Tag Archives: coat

Debits & Credits

The cost of relocating to London has caused me manys a sleepless night. Before I even set foot in the office of my new employer, I owe a couple of grand. This unnerves me. To ease the pain of cash flow issues, I decided to apply for a loan from Ulster Bank whom I’ve banked with – but never bank on – for the last six years. I made an early appointment in the Athlone branch one Monday morning.

Helen, the lovely customer advisor, and I sat in her cubby-hole office, equipped with printer and photocopier. I clutched a large coffee and marvelled at the blandness of her small space. Numerous sheets of paper churned through the spool of the printer. Helen highlighted and narrated the legal jargon on each form. I confirmed my personal details and she responded, clicking and tapping on her keyboard, throwing a cursory glance my way.

She paused. “Hmmm, that’s strange,” she said.

I sat up in my chair. “What is?” I asked. Paranoia was evident.

“The system has instantly declined your application”. Line by line, she scrutinised the information on screen. She clicked again. And again. “Have you any financial issues you’d like to tell me?”

Blood rushed up my neck. My cheeks glowed. “I may have missed the odd credit card payment here and there.”

Helen thought for a moment. “That’s not serious. It shouldn’t prompt an instant decline. There must be something wrong with the system.” She shrugged it off. She pulled a glossy blue and white application form from her drawer and reached for a biro. She completed the form on my behalf. “Have you any shares? Have you a car? Do you own any property?”

I answered each question negatively.

Completed form in hand, Helen turned to her computer. “Ah,” she said. “It is as I guessed. The reason you are getting an instant decline is because the system doesn’t like you.”

“What do you mean?”

“It doesn’t like your details. In the interest of being open and upfront, I will talk you through it. Stephen, you are twenty eight years old. You earn quite a good salary. You’ve exceeded your overdraft limit twice in the last six months. You have no savings! Where is your preparation for the long-term? Have you no interest in owning a property?”

I sighed. “Sorry if this offends you, but you now sound like my mother.”

“I often hear this. Your mother is right. What do you have to show for all this expenditure?”

“Helen, I live quite a good life.”

“I bet you do, Stephen.” She laughed. “It’s reflected in your bank balance. You could turn your position around in three months. Set some money aside each month and start saving!”

I endured the remainder of Helen’s lecture before leaving her cubby-hole disheartened. I have never been good with money. I have an amazing ability to rid myself of debt, but like the typical Irish person of the Good Times of Old, I fail to appreciate a bank account with a credit balance; why debit when you can credit? I need to redress my views on finances. Helen’s words echoed through my mind for days. It was, while sorting through clothes for the move, did I come face to face with my problem. Hanging in my wardrobe were jackets and coats, ranging in price from half to a full month’s rent. I felt anger.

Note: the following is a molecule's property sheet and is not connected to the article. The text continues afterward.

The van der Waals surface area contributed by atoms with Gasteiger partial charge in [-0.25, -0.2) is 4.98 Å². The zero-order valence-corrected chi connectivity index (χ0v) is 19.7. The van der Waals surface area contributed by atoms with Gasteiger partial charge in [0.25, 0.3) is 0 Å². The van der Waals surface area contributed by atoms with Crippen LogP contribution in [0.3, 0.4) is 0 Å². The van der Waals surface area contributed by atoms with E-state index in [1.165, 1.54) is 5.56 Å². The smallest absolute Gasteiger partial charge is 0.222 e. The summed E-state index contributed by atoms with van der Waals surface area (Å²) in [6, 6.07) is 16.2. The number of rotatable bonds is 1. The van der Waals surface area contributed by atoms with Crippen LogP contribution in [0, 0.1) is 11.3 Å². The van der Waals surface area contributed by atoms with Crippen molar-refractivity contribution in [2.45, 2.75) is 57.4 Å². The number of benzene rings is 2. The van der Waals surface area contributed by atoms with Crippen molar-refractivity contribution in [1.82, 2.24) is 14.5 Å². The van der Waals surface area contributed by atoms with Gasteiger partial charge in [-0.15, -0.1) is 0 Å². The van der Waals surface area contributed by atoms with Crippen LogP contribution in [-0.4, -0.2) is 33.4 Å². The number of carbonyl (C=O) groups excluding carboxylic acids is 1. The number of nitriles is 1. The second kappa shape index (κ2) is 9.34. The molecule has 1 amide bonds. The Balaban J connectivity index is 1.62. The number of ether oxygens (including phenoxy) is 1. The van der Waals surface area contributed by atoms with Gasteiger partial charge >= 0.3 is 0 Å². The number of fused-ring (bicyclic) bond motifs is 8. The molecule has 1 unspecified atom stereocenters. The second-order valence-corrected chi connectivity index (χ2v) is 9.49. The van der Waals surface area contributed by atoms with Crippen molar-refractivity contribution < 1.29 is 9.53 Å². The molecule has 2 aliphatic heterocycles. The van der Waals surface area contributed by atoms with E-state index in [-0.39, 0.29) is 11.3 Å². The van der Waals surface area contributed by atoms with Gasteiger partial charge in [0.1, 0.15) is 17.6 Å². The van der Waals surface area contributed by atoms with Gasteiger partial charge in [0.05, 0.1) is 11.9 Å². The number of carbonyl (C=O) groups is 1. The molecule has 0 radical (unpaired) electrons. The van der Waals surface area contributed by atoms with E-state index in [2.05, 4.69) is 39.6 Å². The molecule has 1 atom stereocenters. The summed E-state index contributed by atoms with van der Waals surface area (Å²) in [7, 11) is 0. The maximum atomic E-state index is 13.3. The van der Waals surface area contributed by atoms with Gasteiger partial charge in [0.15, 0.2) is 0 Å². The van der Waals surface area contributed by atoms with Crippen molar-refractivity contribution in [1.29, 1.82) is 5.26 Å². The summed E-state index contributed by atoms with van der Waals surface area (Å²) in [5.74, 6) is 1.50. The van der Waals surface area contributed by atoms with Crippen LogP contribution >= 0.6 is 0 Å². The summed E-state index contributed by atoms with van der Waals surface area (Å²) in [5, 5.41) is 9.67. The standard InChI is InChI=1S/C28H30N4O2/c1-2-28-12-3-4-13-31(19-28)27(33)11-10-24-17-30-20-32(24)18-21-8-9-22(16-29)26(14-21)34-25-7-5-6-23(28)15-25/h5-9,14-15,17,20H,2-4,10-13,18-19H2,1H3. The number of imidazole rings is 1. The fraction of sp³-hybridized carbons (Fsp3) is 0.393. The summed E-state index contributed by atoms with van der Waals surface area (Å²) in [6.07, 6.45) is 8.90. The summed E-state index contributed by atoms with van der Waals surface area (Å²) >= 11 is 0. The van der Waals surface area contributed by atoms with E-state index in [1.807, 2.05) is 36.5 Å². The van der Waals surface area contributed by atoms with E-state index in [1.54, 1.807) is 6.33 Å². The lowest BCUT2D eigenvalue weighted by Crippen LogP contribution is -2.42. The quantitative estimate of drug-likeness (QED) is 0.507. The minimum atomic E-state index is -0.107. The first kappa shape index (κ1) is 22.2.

Screw you coats and jackets. It’s your fault! Helen is right! I have nothing to show for all that money I spent. I have nothing, but a wardrobe of coats. Exactly how many coats do I need? Who am I, Johnny Fucking Forty Coats?

I left my bedroom sickened by the sight of those tributes to thoughtless frivolity. I visited the kitchen for a glass of water to quench the hot, fiery anger in my belly. Within seconds, I was back in my bedroom.

Sorry, coats and jackets. I caressed their sleeves fondly. I really didn’t mean it. Helen is wrong. She is very wrong. No matter what happens we will always have one another.

I Must Have #2

Another jacket!

I have spent the last year desperately searching for a ‘reasonably priced’ trench coat. The Burberry brand is synonymous with macs and trenches, but at a cost of €1,200, such a high-end purchase is sure to sting.  A compromise comes in the form of this jacket by London based brand, Jaeger.

I am justifying this purchase with the following –

  • It is my birthday this month; my gift to me
  • I have exams in May. I will save money by not socialising
  • This is an investment piece;  simply timeless!
  • I don’t have a trench. I’ve wanted one for the last year.

Do I need more reasons?

Winter Warmer

Year after year, when Winter sets in, I fail in tracking down a good, stylish coat. It seems style is compromised for warmth. The trend for layering still lives on among high street fashion, making it difficult to buy a warm coat that won’t make you look as if you’ve just returned from a Himalayan expedition.

My little fashionista friend, Eimear, told me to take a look at All Saints when I described the “warm, but funky Winter coat” I so badly want. I took a look and found the below.  If it fits, it’s mine.

Another Fashion Obsession

So if you know me, you’ll know I can be obsessive at times. It seems my obsession has latched onto jackets. Since the Diesel one below, the herringbone one with the hood that I wasn’t entirely sure of, is sold out, I now like this one. I’d hate to be disappointed. The detail and shape is very me. I wouldn’t be complete without it.

Jan Sales

So on Christmas Eve I bought this jacket online …

And then I was in BT2 and found a jacket similar to this …

But then something terrible happened. I saw this …

So despite buying the other two, I can’t stop thinking about the above.

Dilemma!

Return of the Mack

OK, it’s not like the mack made a sudden comeback; I just thought it was a clever title.

I am loving this mack by D&G that GQ are peddling. It’s ideal for this shitty, schizo weather we are having at the moment. Seriously, decide if you want to be sunny or rainy. Be consistent!

mack